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This is the second air quality alert from the Ohio EPA in three weeks, with the air quality index expected to be in the "unhealthy for sensitive groups" to "very unhealthy" ranges.
"It's important to take poor air quality seriously, as exposure to smoke can cause health problems," Dr. Bruce Vanderhoff, director of the Ohio Department of Health, said in a release. The state health department advises people to limit outdoor activity, especially outdoor exercise, and spend more time indoors while the alert is in place.
Here's what to know about poor air quality in Cincinnati this week:
When will air quality improve?
It's difficult to predict when the haze will lift because air pollution is weather dependent, said Joy Landry, Communication Specialist at the Southwest Ohio Air Quality Agency.
She says the agency is taking it "one day at a time" in terms of air quality conditions, but that they are encouraging people to stay indoors.
Will wildfire smoke in Cincinnati affect me at the Taylor Swift concert?
Depending on the air quality index on Friday, bad air quality might be a health risk. Cincinnati's air quality index measured at 175 Thursday morning, down from 183 Wednesday evening, according to the Southwest Ohio Air Quality Agency.
An AQI above 101 begins to impact sensitive groups, including those with heart or lung disease, older adults and children.
Air quality index basics: How it works, what each color code means and how to stay safe
Prolonged and heavy exertion outdoors increases your risk for exposure to poor air quality when the AQI is high, so refraining from dancing all night long to your favorite Taylor songs might be in order.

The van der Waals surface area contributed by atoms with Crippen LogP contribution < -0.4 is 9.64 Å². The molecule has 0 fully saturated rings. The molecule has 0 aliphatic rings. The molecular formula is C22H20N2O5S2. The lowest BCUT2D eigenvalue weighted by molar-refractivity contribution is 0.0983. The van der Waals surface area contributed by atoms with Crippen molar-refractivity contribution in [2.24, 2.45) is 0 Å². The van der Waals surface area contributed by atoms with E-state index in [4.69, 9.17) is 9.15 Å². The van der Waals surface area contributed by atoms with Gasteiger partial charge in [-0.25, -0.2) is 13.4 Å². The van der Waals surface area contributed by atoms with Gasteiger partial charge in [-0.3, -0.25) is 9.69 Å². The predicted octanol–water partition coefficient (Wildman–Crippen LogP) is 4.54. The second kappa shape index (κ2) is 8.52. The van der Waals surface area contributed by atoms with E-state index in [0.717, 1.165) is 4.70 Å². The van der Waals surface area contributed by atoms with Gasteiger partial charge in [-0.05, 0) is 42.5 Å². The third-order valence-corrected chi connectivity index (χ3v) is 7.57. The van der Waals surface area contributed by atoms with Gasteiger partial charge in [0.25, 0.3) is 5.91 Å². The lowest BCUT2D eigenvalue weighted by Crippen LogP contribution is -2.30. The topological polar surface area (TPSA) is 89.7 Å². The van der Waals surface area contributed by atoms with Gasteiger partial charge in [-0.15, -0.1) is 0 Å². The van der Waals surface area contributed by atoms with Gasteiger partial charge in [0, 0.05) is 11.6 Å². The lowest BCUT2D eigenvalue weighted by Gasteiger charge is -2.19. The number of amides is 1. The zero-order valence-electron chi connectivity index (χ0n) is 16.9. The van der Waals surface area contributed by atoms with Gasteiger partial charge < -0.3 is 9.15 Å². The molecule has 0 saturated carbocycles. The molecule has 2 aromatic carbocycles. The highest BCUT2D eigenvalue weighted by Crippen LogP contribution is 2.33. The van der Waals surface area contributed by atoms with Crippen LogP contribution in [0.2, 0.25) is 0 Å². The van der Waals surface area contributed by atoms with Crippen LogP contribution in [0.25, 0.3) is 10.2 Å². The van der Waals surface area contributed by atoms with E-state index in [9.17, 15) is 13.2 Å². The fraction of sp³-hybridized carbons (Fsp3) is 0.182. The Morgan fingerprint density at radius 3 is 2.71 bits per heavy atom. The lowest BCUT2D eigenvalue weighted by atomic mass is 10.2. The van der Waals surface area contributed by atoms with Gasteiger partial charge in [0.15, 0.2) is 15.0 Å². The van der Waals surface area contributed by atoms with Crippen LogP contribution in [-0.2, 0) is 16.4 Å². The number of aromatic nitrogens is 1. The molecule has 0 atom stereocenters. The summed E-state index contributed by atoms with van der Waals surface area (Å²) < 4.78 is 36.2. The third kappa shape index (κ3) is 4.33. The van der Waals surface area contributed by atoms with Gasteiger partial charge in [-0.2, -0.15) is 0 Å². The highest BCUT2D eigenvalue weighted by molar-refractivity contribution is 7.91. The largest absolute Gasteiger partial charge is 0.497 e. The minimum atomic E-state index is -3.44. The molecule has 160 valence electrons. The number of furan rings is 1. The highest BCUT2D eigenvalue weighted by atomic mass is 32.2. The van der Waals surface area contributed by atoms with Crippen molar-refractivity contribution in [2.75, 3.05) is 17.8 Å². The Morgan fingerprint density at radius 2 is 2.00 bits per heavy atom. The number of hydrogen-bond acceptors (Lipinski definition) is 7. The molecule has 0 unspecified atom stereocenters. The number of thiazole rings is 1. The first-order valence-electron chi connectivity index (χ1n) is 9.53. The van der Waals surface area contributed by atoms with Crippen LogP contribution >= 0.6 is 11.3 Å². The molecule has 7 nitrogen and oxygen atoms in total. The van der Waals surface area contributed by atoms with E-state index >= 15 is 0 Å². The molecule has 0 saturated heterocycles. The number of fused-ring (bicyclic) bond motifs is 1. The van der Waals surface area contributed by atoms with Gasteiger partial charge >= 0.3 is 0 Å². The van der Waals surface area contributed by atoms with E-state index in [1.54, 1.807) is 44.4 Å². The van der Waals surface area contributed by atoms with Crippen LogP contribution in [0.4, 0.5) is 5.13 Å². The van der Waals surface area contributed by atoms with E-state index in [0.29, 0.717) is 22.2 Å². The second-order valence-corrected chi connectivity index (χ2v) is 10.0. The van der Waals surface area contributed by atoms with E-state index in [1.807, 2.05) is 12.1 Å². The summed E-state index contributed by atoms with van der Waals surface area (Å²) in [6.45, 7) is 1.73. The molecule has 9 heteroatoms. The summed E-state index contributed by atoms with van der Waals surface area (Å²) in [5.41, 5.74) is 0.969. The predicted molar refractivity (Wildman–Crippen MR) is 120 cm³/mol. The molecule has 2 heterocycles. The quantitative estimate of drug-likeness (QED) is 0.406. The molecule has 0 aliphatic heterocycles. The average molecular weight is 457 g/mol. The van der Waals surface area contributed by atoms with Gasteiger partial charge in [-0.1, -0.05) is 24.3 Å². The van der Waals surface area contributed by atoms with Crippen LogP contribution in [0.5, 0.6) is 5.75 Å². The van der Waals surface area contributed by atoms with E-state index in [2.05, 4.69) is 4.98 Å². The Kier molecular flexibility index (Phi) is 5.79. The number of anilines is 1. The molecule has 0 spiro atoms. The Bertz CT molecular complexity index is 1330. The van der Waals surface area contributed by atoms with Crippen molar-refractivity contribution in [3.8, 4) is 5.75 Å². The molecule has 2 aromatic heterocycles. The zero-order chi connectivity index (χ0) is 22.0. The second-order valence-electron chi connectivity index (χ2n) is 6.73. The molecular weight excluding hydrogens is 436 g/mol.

Watch out for wheezing, chest discomfort and difficulty breathing ‒ these are all warning signs that bad air quality is affecting your health.
Should I wear a mask to the Taylor Swift concert in Cincinnati?
Cloth masks like the traditional COVID-19 masks aren't effective at stopping exposure to air pollutants, Landry says. A fitted N-95s may be a help, but Landry recommends consulting your health provider for specific guidance based on any existing medical problems.
What are the effects of breaking the smoky air?
The wildfire smoke contains particulates, small droplets that can be inhaled into your lungs and cause irritation of the eyes, nose or throat, coughing, shortness of breath and chest pain, according to the Ohio Department of Health. Particulate matter can also aggravate chronic heart and lung conditions.
Individuals with symptoms related to respiratory issues may find that those symptoms become inflamed during periods of poor air quality even with precautions. Those impacted could face anything from fatigue, or a low-grade headache to more serious complications like a heart attack, stroke, or an asthma attack, said Dr. Julian Guitron, a lung specialist and surgeon at Christ Hospital.
"Anybody that has predisposing conditions, particularly lung and heart, has an increased risk of having an exacerbation of those conditions," Guitron said. "You just feel off."
What precautions should I take?
The Ohio Department of Health offered several suggestions for limiting the effects of the poor air quality:
Spend time in a room you can close off from outside air.
Avoid using candles, gas, propane, wood-burning stoves, fireplaces and aerosol sprays. Smoking tobacco products and vacuuming may worsen indoor air pollution.
If you have a central air conditioning system, use high efficiency filters to capture fine particles from smoke. If your system has a fresh air intake, set the system to recirculate mode or close the outdoor intake damper.
Stay hydrated by drinking plenty of water. If your eyes, nose or throat are irritated, running a humidifier may provide some relief.
Reporter Brooks Sutherland contributed.
This article originally appeared on Cincinnati Enquirer: Air quality alert in Ohio: When will the haze go away?